For years, hospitals have been dealing with sharp drug price increases and shortages. To combat these problems, hospitals are going into the drug manufacturing business. A group of major hospital systems plans to form a nonprofit company that will provide several generic drugs to the hospitals—either by manufacturing them or working with a third-party manufacturer. The goal of the effort is to challenge the many… Read more…

  • Toolkit to screen for suicide risk

    Researchers at the National Institute of Mental Health’s Division of Intramural Research Programs recently developed a free Ask Suicide-Screening Questions (ASQ) toolkit to help nurses and other healthcare professionals identify young people at risk for suicide. The toolkit, which is organized for specific medical settings (for example for emergency departments, inpatient units, or specialty clinics), includes four questions that take 20 minutes to administer. One… Read more…

  • Patient confidence in nurses decreases when hospitals are understaffed

    Nurses are well respected by the public. However, according to a recently published study, patients lose confidence in nurses and nursing care when they feel that not enough nurses are available. This study, conducted in England and led by Linda H. Aiken, PhD, RN, FAAN, FRCN, Claire M. Fagin Leadership Professor in Nursing at the University of Pennsylvania, concluded that reducing missed nursing care by… Read more…

  • Beat the winter blues

    You and your patients may be suffering the ill effects of cold winter weather. Take steps to keep yourself happy and healthy…and share them with  your patients: Exercise regularly to release endorphins and improve your mood. Eat healthy (with an occasional indulgence). Meditate to calm anxiety and ease mild depression. Spend time (in person or virtually) with friends and family. Investigate light therapy, which may… Read more…

  • 751 U.S. hospitals penalized for high infection rates

    Hospitals in every state were penalized with cuts in Medicare payments for having too many infections. (Maryland is the only state not affected because it has a different Medicare payment system.) Medicare considers these conditions when evaluating hospitals: Infections from colon surgeries, hysterectomies, urinary tract catheters, and central line tubes. Rates of methicillin-resistant Staphylococcus aureus and Clostridium difficile Frequency of 10 types of in-hospital injuries… Read more…

  • FDA approves new breast cancer treatment for patients with a specific genetic mutation

    fda breast cancer treatment patient genetic mutationOn Jan. 12, the U.S. Food and Drug Administration (FDA) expanded the approved use of Lynparza (olaparib tablets) to include the treatment of patients with certain types of breast cancer that have metastasized and whose tumors have the BRCA gene mutation, making it the first drug in its class (PARP inhibitor) approved to treat breast cancer. Read more via

  • FDA and DoD launch program to expedite medical products for emergency care of military personnel

    fda dod program medical product emergency care militaryOn Jan. 16, the U.S. Food and Drug Administration (FDA) announce that it and the Department of Defense (DoD) have launched a joint program to prioritize the efficient development of safe and effective medical products intended to save the lives of American military personnel. Read more via

  • 2019 Magnet® Application Manual raises the bar for nursing excellence

    2019 magnet application manual raise bar nursing excellence antRevisions to the manual clarify the value of nursing across all healthcare settings. By Rebecca Graystone, MS, MBA, RN, NE-BC In October 2017, the American Nurses Credentialing Center’s Magnet Recognition Program® released the 2019 Magnet® Application Manual, the 12th application manual in the 27-year history of the program. It builds upon the foundation of seminal research conducted in the early 1980s that led to the… Read more…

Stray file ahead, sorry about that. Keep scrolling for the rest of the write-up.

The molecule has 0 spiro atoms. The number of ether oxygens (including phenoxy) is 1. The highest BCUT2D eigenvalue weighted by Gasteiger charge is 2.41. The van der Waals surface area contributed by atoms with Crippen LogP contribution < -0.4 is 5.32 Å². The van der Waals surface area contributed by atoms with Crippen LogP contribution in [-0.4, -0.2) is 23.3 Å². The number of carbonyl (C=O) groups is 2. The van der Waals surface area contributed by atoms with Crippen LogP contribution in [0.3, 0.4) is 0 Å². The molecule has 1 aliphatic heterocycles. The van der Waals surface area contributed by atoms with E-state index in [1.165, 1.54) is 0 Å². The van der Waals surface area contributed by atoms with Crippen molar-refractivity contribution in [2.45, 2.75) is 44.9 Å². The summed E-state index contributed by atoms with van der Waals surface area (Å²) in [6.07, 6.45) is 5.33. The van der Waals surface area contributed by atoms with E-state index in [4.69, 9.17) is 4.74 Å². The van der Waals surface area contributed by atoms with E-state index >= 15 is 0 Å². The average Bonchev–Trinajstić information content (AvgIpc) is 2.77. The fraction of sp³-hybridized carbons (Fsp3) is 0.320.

• Transitional care—The pathway to integrated care delivery

    Clinical and community partnerships reduce hospitalization and emergency department visits. Takeaways: Nurses need to lead the way in redesigning integrated healthcare delivery. Building relationships and navigating with patients across the care continuum identifies gaps in care coordination. Success with value-based payment depends on community-based interprofessional collaboration. By Billie Lynn Allard, MS, RN Healthcare delivery in the United States is not sustainable in its present state,… Read more…

  • Incontinence-associated dermatitis: Management update

    incontinence associated dermatitis management updateTimely assessment and prevention improve patient outcomes. Takeaways: Nurses play a vital role in the promotion of healthy patient skin. Incontinence-associated dermatitis (IAD) is a common skin injury resulting from the excessive exposure of skin to urine and stool, causing patient pain and discomfort. Nursing assessment of risk factors and the implementation of a structured skin care regimen can reduce the incidence of IAD. Timely… Read more…

  • National Magnet Nurse of the Year® 2017 award winners

    national magnet nurse year 2017 award winnersnational magnet nurse year 2017 award winnersBy Rebecca Graystone, MS, MBA, RN, NE-BC The Magnet Recognition Program® recognizes healthcare organizations for quality patient care, nursing excellence, and innovations in professional nursing practice. Consumers rely on the Magnet® designation as the ultimate credential for high-quality nursing. Developed by the American Nurses Credentialing Center (ANCC), Magnet is the leading source of successful nursing practices and strategies worldwide. US News & World Report uses… Read more…

  • Early childhood abuse has long-term effects

    early childhood abuse longterm effectsChildren who experience abuse and neglect during the first 5 years of life are more likely to have problems in social relationships and underachieve academically as adults, according to a study in Child Development. Read more via  

  • 10 tips to boost employee engagement

    10 tips boost employee engagement antEmployee engagement begins with an organization’s leaders. Takeaways: Employee engagement involves intentional, ongoing processes to inspire innovation, performance, commitment, and excellence. Engaged employees are more involved, enthusiastic, and committed to their work and organization than disengaged employees. Leaders who foster high levels of employee engagement are mindfully present, observant, and enthusiastically reward and celebrate individual and collective accomplishments in meaningful ways. By Cynthia Clark, PhD,… Read more…